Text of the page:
Some of the concerns I’m looking out for with this new structure:

  • Loss of constraints may decrease intentionality and focus. Choosing the singular place where a note is most immediately actionable served as a valuable constraint. This ensured that I was being intentional with where I’m choosing to organize my information, but also re-focused me on my highest priorities.
  • Things may get messy. Without having a folder structure to organize my notes, more of my notes may get thrown together in a single folder that may grow to become unmanageable (ie. difficult to keep track of what’s in my system, quicker to reach sync/storage limitations) over time. This also makes the PARA idea of archiving more difficult.

If this week goes well, I may start moving my areas over to a similar MOC structure next week. I’ll try to update again here as I discover new things ๐Ÿ™‚

Current Ponderings

What makes efficiency a benefit (eg. ROI) vs a hindrance (eg. buying a small milkshake vs a large one)?

What makes communication so difficult at scale? How can the root cause be addressed? If the root cause can’t be addressed, what are the best options?

What are the best ways to distinguish reliable sources? How can you effectively evaluate a source and another source that is challenging it when it is outside your area of expertise?

The Sum of My Thoughts

Today was the closing conversation for a B.O.O.K. Club I joined for The Sum of Us. I just thought I’d share some of my thoughts that I’m gonna be pondering for the next little while coming out of that closing conversation.

Two potential paradoxes were discussed:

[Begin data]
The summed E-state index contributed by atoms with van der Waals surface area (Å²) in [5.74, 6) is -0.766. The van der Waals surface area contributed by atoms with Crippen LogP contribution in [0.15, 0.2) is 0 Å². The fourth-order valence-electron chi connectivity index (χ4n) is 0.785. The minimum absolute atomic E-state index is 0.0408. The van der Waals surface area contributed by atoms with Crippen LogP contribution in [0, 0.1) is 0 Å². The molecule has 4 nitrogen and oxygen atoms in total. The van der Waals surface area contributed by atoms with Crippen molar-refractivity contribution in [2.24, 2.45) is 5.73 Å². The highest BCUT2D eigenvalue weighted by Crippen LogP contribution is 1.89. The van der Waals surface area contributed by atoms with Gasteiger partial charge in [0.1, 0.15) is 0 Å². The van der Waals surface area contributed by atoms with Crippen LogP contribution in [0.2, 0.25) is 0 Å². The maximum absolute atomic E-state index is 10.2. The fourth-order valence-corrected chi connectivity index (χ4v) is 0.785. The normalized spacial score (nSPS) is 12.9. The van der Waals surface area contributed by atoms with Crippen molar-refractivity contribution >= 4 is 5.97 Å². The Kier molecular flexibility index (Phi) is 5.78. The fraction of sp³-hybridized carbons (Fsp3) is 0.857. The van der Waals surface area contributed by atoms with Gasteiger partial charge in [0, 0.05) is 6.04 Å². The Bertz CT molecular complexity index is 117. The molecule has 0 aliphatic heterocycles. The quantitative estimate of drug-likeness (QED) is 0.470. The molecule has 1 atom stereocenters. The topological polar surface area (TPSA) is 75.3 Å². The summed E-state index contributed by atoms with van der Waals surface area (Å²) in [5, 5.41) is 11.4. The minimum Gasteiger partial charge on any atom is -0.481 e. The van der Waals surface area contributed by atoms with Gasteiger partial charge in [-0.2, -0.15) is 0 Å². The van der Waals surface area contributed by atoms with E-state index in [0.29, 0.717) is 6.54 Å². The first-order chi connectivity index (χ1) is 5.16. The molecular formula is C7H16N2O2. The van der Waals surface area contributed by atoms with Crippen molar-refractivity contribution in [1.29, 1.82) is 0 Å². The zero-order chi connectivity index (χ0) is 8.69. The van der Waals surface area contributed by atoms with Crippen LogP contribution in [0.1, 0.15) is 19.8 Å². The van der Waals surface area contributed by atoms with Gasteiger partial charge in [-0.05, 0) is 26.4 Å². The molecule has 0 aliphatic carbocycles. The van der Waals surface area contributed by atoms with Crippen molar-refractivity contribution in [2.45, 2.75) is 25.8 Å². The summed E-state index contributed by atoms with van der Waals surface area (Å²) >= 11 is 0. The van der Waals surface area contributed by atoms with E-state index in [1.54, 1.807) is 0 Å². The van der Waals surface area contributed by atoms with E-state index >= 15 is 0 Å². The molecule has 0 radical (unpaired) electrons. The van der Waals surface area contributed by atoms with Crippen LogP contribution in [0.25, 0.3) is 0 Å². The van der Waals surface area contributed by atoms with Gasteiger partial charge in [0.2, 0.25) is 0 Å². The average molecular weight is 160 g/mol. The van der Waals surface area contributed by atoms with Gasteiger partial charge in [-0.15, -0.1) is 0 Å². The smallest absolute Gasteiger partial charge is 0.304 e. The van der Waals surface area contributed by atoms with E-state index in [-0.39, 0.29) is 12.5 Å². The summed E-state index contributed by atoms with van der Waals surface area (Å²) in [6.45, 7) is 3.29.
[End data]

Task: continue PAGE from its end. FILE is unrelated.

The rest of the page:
1. Is tolerance a form of intolerance?
  2. Is inclusivity exclusive?

Part of me thinks these are paradoxes, and part of me thinks there’s some nuance to be discovered about why these aren’t actually paradoxes.

McGhee talks about the hidden wound, which refers to the suffering of white people as they bump up against their complicity with historical racism. I had a thought comparing how this shows up with Terry Real’s concept of the adaptive child, which is how we tend to show up when we’re on autopilot in the face of a threat.

Finally, a more meta-reflection: I thought this closing session was facilitated particularly well. I don’t know if this is an actual observation or just a story I had about the session, but it seems like the facilitator always looked for the common ground in the conversation. I thought there were moments where he disagreed with something that was said, but would always respond by focusing on something that seemed to be more like common ground. I could be totally making that up, but there was something going on that had me pretty impressed with how the conversation was facilitated.

Anyhow, I’ll continue thinking. Perhaps I’ll write a follow-up blog post in the future as I start to work through some of these ideas.